Saturday, July 18, 2015

Maurice Nicoll and the work of truth


I first 'met' Maurice Nicoll anonymously. He was the unnamed psychotherapist to whom the editor of 'The New Age', A.R. Orage sent the poet, Edwin Muir, to on Muir's arrival in London. It was an analysis that Muir vividly describes in his own 'Autobiography' that prompted him to a series of extraordinary waking visions that sourced his poetry and gave him a lifelong attention to the revelatory nature of the dream. Nicoll, however, was more circumspect and suggested they discontinue the analysis, after all Muir was highly sensitive, and given the trauma of his adolescence, fragile. It was a decision Muir wondered at ever afterwards but, on balance, may have been wise.

Nicoll was a neurologist, who did important work on 'shell shock' in the First World War, and was an early follower of Jung. His book 'Dream Psychology' was one of the first books to introduce Jung to the English reading public. He is best known, however, as a student of Gurdjieff and Ouspensky, having spent time with the former at the Institute in Fontainebleau and with the latter as a lifelong friend.

I have read his philosophical magnum opus, 'Living Time' see http://ncolloff.blogspot.co.uk/2012/05/living-time.html

and his two books of esoteric exegesis of the Gospels - 'The New Man' and 'The Mark' (The former volume comes from the library of the novelist and playwright, J.B. Priestley, who was a friend of Nicoll's, and, who retired to my home town, from whence his library, on his death, was inherited by the local antiquarian and second hand bookseller and, thus, to me)!

I had possessed 'Maurice Nicoll: A Portrait' written by his long-time secretary, Beryl Pogson, for years but had never read it before, until now. It was obviously a labour of love and it gives a vivid picture of his life and character. One of the people quoted, having been a student of Ouspensky, joins Nicoll's study group on the Work and describes Ouspensky as the 'philosopher' and Nicoll as 'the family doctor' and that seems utterly apt.

Nicoll comes across as a highly gifted doctor of souls (and minds) whose very considerable culture is bent always to the practical: what will allow a person to live to their full potential? For this thought is necessary but no idea lives unless it transforms a person in practice. And you must be able to withstand the coming of an idea as well as understand it ( and here the example of Muir is instructive).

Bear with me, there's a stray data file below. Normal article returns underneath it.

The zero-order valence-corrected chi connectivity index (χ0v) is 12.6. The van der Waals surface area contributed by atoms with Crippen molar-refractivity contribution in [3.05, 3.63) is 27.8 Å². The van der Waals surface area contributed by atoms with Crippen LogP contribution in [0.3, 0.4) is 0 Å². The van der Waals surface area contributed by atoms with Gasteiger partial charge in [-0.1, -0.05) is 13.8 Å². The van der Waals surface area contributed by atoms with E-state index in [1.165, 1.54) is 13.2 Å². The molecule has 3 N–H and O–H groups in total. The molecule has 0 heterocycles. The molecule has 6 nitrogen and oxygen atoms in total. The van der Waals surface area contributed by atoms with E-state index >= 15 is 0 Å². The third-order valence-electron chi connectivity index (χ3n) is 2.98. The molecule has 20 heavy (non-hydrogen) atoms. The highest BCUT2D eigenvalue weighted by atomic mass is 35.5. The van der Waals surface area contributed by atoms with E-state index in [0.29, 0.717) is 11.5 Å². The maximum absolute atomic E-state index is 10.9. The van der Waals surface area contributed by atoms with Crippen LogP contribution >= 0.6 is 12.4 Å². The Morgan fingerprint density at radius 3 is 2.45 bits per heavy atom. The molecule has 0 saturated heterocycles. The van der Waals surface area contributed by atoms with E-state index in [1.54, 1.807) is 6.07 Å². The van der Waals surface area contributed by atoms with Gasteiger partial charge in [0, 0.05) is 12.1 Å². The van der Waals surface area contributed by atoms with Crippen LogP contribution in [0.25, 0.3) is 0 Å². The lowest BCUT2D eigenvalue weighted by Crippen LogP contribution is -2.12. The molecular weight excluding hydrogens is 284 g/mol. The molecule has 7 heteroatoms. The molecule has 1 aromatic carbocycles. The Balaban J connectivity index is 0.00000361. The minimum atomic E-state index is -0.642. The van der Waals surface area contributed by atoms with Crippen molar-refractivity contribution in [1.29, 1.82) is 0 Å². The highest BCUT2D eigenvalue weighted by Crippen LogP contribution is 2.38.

He is closer to Gurdjieff than Ouspensky in tone. He shares with the former his slyness and a sense of humour (though differently expressed) and delightfully gives much of his individual teaching (as the photograph suggests) at the local pub, pint in hand. My own first spiritual director - Sr Amelie - a remarkable French nun always used to drive me out (from Salisbury) to a lovely 'puub' for lunch to listen and respond, glass of red wine at hand. Akin to Gurdjieff, driving with her was an 'experience' - not for speed, Gurdjieff's passion - but for stopping abruptly, without warning, to admire some arresting glimpse of God's beautiful creation - a tree, a woman with a pram, the way the light struck the post office window! It was the same with Nicoll. There was no moment that was without the possibility of instruction or of sign.

There are many arresting moments in the book. One especially resonates namely a passage on Hitler. It is an extraordinary text, written in 1939, suggesting that the only valid approach to Hitler can be the one of a psychologist. Hitler has identified himself with the suffering of Germany to the extent that it has brought him to the point of paranoia. The only way through is to understand that suffering and that identification. Neither reinforcement nor opposition will change its character. The only way to change it is if you can find a way to show that it is understood. Nicoll never shifted from this view. Hitler was not mad nor evil but possessed by an identification. The consequences of which wrought disaster and suffering. Yet, like all of us, he was striving for the good that he knew and the suffering was real. If you argue merely that the interpretation of that suffering was wrong, you never free the person. It is not the interpretation (the content) that matters, first and foremost, but our identification with it (the how). Truth (and goodness) first are about the how of our holding truths before the what of a particular truth emerges.

The underlying question is how is it possible to be free of our identifications, whether positive or negative, for this is what falsity feeds on?

This would be genuinely revolutionary.

Imagine, for example, the recent debt negotiations with Greece if the room had been occupied by people free of their identification with their current truths, who held them as possibilities and yet were open to what might emerge; and, who could look at everyone in the room as their neighbour in a shared reality, equally trying to find a solution?

Think of how much work on oneself that this would require and how it could be helped by a community engaged in this common search and you have the inspiring notion of the Work that Nicoll envisaged (as well as, sadly, a realistic vision of whether it might emerge).

The invitation is always there and in Nicoll's books the processes for its acceptance are laid bare.


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